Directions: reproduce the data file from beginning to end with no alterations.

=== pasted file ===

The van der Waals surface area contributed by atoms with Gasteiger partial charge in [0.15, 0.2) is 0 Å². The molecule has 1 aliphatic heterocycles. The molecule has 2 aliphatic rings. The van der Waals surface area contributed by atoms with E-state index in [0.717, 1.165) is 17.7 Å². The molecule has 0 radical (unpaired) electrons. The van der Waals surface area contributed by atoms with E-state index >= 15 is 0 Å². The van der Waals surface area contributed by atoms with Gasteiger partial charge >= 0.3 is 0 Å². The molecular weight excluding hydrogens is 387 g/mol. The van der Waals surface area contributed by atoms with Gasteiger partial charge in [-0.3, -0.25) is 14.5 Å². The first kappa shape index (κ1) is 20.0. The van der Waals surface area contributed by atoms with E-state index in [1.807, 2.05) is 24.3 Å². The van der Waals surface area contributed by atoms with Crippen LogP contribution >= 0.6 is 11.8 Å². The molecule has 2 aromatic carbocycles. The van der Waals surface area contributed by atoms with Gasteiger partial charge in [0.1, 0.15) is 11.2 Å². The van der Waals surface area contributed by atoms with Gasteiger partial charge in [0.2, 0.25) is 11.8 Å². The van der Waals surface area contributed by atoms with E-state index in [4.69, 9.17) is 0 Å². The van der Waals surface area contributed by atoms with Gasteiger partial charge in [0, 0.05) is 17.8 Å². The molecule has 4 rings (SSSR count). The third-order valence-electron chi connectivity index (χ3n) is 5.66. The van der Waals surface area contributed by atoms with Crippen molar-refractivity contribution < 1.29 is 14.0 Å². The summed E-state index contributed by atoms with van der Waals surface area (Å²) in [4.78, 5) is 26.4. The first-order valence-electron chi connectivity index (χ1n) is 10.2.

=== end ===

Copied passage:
The van der Waals surface area contributed by atoms with Gasteiger partial charge in [0.15, 0.2) is 0 Å². The molecule has 1 aliphatic heterocycles. The molecule has 2 aliphatic rings. The van der Waals surface area contributed by atoms with E-state index in [0.717, 1.165) is 17.7 Å². The molecule has 0 radical (unpaired) electrons. The van der Waals surface area contributed by atoms with E-state index >= 15 is 0 Å². The van der Waals surface area contributed by atoms with Gasteiger partial charge >= 0.3 is 0 Å². The molecular weight excluding hydrogens is 387 g/mol. The van der Waals surface area contributed by atoms with Gasteiger partial charge in [-0.3, -0.25) is 14.5 Å². The first kappa shape index (κ1) is 20.0. The van der Waals surface area contributed by atoms with E-state index in [1.807, 2.05) is 24.3 Å². The van der Waals surface area contributed by atoms with Crippen LogP contribution >= 0.6 is 11.8 Å². The molecule has 2 aromatic carbocycles. The van der Waals surface area contributed by atoms with Gasteiger partial charge in [0.1, 0.15) is 11.2 Å². The van der Waals surface area contributed by atoms with Gasteiger partial charge in [0.2, 0.25) is 11.8 Å². The van der Waals surface area contributed by atoms with E-state index in [4.69, 9.17) is 0 Å². The van der Waals surface area contributed by atoms with Gasteiger partial charge in [0, 0.05) is 17.8 Å². The molecule has 4 rings (SSSR count). The third-order valence-electron chi connectivity index (χ3n) is 5.66. The van der Waals surface area contributed by atoms with Crippen molar-refractivity contribution < 1.29 is 14.0 Å². The summed E-state index contributed by atoms with van der Waals surface area (Å²) in [4.78, 5) is 26.4. The first-order valence-electron chi connectivity index (χ1n) is 10.2.